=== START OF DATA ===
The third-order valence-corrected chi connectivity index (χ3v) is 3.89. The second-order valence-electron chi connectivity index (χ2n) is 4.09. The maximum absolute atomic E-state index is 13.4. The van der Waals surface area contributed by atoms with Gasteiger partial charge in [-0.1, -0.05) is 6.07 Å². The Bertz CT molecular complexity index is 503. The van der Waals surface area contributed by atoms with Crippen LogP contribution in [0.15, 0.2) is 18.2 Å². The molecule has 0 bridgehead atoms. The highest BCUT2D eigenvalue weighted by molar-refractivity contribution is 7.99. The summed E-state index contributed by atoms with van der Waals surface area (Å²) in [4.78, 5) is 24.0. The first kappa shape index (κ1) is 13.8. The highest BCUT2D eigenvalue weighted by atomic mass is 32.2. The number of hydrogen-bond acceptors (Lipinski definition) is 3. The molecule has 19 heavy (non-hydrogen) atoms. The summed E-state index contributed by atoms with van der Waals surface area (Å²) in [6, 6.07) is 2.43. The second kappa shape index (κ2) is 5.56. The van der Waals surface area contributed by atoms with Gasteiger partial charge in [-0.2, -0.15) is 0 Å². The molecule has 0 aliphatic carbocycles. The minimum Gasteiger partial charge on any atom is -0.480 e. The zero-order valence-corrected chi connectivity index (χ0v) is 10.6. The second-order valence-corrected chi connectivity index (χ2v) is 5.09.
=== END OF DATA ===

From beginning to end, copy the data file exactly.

The third-order valence-corrected chi connectivity index (χ3v) is 3.89. The second-order valence-electron chi connectivity index (χ2n) is 4.09. The maximum absolute atomic E-state index is 13.4. The van der Waals surface area contributed by atoms with Gasteiger partial charge in [-0.1, -0.05) is 6.07 Å². The Bertz CT molecular complexity index is 503. The van der Waals surface area contributed by atoms with Crippen LogP contribution in [0.15, 0.2) is 18.2 Å². The molecule has 0 bridgehead atoms. The highest BCUT2D eigenvalue weighted by molar-refractivity contribution is 7.99. The summed E-state index contributed by atoms with van der Waals surface area (Å²) in [4.78, 5) is 24.0. The first kappa shape index (κ1) is 13.8. The highest BCUT2D eigenvalue weighted by atomic mass is 32.2. The number of hydrogen-bond acceptors (Lipinski definition) is 3. The molecule has 19 heavy (non-hydrogen) atoms. The summed E-state index contributed by atoms with van der Waals surface area (Å²) in [6, 6.07) is 2.43. The second kappa shape index (κ2) is 5.56. The van der Waals surface area contributed by atoms with Gasteiger partial charge in [-0.2, -0.15) is 0 Å². The molecule has 0 aliphatic carbocycles. The minimum Gasteiger partial charge on any atom is -0.480 e. The zero-order valence-corrected chi connectivity index (χ0v) is 10.6. The second-order valence-corrected chi connectivity index (χ2v) is 5.09.